In this 50th year of The FABRICATOR, we’re diving deep and running a series called Cutting’s Current State. This is Part II of the series. Check out Part I, which takes a look at the state of the laser/punch combo.
When rookies begin in the laser cutting department at Cupples’ J&J Company Inc., they usually find themselves offloading cut parts out of a nest, right after it comes off the laser. It’s a common starting point for many who begin their working lives at a typical metal fabrication job shop, especially the small ones—maybe a dozen employees, less than $5 million in annual revenue—without the automated blanking systems more common in larger operations.
Thing is, Cupples’ J&J isn’t small. In fact, by custom fabrication standards it’s one of the largest operations in the country, with 340 employees and annual revenue surpassing $63 million. Between a plant in Jackson and another in Dyersburg, Tenn., it has 19 laser cutting machines, including a few of the most powerful this side of the Atlantic. It has more than 35 press brakes, comprehensive machining capabilities, a large welding operation (both manual and 25 robotic cells), the works. Yet you won’t see an automated tower feeding sheets or storing cut parts anywhere. The shop does have one laser with automated loading/unloading, but that’s for scratch-free handling, not increased throughput.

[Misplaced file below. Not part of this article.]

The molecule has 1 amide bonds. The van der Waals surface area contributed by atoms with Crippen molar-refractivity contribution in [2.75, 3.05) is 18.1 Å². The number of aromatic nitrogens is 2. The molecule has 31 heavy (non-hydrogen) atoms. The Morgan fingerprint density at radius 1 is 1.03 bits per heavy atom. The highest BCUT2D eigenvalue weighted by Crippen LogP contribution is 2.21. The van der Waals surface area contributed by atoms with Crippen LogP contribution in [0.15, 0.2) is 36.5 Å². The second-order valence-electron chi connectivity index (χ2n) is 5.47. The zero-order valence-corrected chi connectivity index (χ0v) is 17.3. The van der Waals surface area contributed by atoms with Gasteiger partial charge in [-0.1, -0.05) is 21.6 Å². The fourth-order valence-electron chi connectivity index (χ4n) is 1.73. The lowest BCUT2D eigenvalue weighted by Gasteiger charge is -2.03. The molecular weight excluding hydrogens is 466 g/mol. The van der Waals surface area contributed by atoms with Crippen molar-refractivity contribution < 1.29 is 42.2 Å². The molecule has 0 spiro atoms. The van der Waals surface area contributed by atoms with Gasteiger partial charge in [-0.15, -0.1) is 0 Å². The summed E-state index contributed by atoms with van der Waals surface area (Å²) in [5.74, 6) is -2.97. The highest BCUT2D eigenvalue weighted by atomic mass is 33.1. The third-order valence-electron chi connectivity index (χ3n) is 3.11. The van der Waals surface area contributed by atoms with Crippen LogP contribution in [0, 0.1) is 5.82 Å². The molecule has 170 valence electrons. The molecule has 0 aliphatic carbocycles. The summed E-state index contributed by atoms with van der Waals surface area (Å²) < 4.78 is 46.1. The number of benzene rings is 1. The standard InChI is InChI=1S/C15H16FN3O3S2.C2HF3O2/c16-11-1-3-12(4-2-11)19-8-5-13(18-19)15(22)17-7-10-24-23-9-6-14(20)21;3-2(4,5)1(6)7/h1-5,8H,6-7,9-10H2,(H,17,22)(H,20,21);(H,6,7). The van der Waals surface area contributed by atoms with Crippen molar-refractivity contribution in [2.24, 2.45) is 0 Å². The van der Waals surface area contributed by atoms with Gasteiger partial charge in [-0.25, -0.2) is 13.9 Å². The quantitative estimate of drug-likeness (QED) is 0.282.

“People tell us that to grow, we’ve got to automate everything,” said Jeff Cupples, vice president of estimating and engineering. “Well, somehow, some way, we’ve managed without it. We kept thinking, ‘We’re eventually going to have to use automation.’ But our customer base pretty much said we didn’t need to. We have 99% on-time delivery. And we have no debt. We own every machine we have, and we pay cash for the new machines we buy. Somehow in this crazy world, we’ve found our niche.”